NPR's Tiny Desks Concert Series Keep Music Lovers Tuned In While on Lockdown!
of social distancing, those who normally spend their weekends at
concerts and social events are going a little stir-crazy. While
nothing compares to the rush of being in the crowd at a real
concert, National Public Radio (NPR) offers a worthy second-place
option with their Tiny Desk Concert
Tiny Desk was started in 2008 after two NPR employees left a concert frustrated that the crowd was too loud. They said it made it difficult to hear the artist performing. They joked that the band should’ve just played at one of their desks. Boom! Tiny Desk was born. Since its creation, Tiny Desk has had over 800 artists, ranging from world superstars to smaller, lesser-known bands.
One of the newer performances earlier this year was Harry Styles, who is definitely on the superstar side of the scale. Styles delivered a soft and intimate performance, much different and smaller than his typical stadium stops on his world tours. Singing songs from his new album such as “Cherry” and “Watermelon Sugar”, Styles showed us a delicate and stripped-down version of them. Backed by his touring band, we still saw the chemistry we would get from a stop along his tour, without having to be far away in the rafters.
Another Tiny Desk worth watching is T-Pain. When you think of T-Pain, you think of being in the club dancing. You don’t think of a private and up-close concert. T-Pain admittedly said so, joking that he didn’t think anyone was going to show up and that he has the autotune in his pocket. He was accompanied by his keyboardist and performed delicate versions of club hits like “Up Down” and “Buy U a Drank”. He sang his heart out, leaving those watching wondering why he ever used autotune in the first place.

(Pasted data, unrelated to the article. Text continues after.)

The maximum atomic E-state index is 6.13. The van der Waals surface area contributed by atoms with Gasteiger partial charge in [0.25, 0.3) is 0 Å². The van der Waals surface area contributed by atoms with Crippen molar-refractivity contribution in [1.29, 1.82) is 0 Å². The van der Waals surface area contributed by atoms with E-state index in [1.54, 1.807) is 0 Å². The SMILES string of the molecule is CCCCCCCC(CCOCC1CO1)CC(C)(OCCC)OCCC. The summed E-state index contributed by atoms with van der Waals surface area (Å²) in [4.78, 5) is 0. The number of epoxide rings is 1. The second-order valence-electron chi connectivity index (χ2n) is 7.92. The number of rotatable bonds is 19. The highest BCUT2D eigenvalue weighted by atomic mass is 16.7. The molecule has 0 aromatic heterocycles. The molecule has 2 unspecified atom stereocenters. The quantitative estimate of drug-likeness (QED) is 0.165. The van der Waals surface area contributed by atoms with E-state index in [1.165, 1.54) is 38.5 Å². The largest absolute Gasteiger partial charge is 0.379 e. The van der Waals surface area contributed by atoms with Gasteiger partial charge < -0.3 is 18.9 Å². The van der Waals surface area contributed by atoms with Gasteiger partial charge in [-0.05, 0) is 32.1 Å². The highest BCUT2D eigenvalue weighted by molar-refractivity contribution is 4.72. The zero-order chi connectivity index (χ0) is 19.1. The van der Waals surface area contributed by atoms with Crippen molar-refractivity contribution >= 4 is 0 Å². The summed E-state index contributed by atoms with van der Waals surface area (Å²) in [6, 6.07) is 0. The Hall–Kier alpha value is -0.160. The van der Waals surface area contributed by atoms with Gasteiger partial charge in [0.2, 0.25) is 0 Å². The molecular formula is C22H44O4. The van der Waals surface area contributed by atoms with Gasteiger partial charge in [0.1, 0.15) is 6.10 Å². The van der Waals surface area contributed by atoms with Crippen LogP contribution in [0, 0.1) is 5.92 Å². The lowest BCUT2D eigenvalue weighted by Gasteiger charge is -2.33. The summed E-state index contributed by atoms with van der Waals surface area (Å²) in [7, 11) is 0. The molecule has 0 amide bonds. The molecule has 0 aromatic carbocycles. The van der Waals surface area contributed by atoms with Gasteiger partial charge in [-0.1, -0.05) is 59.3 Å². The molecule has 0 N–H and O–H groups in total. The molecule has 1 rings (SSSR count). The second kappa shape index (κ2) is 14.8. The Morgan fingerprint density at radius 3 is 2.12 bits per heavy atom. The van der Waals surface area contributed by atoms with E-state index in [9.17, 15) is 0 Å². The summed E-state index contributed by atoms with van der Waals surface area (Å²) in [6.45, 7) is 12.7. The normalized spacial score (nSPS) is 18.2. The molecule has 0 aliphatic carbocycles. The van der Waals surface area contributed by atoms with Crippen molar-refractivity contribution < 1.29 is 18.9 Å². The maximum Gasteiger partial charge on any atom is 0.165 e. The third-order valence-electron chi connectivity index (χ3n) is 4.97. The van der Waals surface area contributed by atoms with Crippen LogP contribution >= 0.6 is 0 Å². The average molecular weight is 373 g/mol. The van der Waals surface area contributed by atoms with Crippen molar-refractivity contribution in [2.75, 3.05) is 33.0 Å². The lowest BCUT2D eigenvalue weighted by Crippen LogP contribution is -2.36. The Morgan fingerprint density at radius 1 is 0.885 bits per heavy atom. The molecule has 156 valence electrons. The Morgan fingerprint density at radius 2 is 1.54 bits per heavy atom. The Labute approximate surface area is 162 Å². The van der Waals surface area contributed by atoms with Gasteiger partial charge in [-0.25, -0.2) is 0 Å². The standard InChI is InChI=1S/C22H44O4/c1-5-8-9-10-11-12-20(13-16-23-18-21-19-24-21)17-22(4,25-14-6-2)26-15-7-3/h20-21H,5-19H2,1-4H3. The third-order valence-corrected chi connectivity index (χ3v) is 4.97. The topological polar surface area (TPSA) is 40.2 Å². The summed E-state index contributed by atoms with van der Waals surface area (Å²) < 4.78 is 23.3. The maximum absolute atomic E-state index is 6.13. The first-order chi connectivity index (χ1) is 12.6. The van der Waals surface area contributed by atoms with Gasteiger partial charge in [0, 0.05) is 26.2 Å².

Finally, the Tiny Desk that is maybe most sentimental, is that of the late, great Mac Miller. From August 2018, just a month before his death, Miller played 3 songs from his album Swimming. He was accompanied byThundercat, fellow musician and good friend the late Miller. The Tiny Desk concert brought more to the emotional aspect of Swimming and left viewers with a feeling of a sort of nostalgia for a more peaceful time. This was one of Miller’s last live performances, adding to the tender feeling.
With the current state of the world, NPR has transformed their in-office Tiny Desks to an at-home series, where the artists record themselves in their houses and then send them in. They are also reposting older Tiny Desks. There are far more performances than I have mentioned here, and they all deserve to be checked out. You can watch all of them on NPR'sYouTube channel!